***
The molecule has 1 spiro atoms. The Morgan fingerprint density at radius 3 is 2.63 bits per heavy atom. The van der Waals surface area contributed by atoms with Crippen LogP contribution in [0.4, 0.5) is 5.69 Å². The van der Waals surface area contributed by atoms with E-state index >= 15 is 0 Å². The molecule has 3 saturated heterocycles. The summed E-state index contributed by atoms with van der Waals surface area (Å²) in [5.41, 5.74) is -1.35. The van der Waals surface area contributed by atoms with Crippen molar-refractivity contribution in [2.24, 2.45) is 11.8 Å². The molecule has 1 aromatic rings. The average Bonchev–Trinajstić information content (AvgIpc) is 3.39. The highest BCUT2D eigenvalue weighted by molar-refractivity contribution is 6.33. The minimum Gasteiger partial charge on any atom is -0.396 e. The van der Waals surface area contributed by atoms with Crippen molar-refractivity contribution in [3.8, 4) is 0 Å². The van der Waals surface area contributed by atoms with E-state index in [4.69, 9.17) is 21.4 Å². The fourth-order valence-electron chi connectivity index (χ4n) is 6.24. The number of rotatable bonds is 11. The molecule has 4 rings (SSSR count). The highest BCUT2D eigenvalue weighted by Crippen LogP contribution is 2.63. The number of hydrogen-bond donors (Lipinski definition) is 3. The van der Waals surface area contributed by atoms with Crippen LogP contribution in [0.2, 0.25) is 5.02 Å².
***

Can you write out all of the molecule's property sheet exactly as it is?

The molecule has 1 spiro atoms. The Morgan fingerprint density at radius 3 is 2.63 bits per heavy atom. The van der Waals surface area contributed by atoms with Crippen LogP contribution in [0.4, 0.5) is 5.69 Å². The van der Waals surface area contributed by atoms with E-state index >= 15 is 0 Å². The molecule has 3 saturated heterocycles. The summed E-state index contributed by atoms with van der Waals surface area (Å²) in [5.41, 5.74) is -1.35. The van der Waals surface area contributed by atoms with Crippen molar-refractivity contribution in [2.24, 2.45) is 11.8 Å². The molecule has 1 aromatic rings. The average Bonchev–Trinajstić information content (AvgIpc) is 3.39. The highest BCUT2D eigenvalue weighted by molar-refractivity contribution is 6.33. The minimum Gasteiger partial charge on any atom is -0.396 e. The van der Waals surface area contributed by atoms with Crippen molar-refractivity contribution in [3.8, 4) is 0 Å². The van der Waals surface area contributed by atoms with E-state index in [4.69, 9.17) is 21.4 Å². The fourth-order valence-electron chi connectivity index (χ4n) is 6.24. The number of rotatable bonds is 11. The molecule has 4 rings (SSSR count). The highest BCUT2D eigenvalue weighted by Crippen LogP contribution is 2.63. The number of hydrogen-bond donors (Lipinski definition) is 3. The van der Waals surface area contributed by atoms with Crippen LogP contribution in [0.2, 0.25) is 5.02 Å².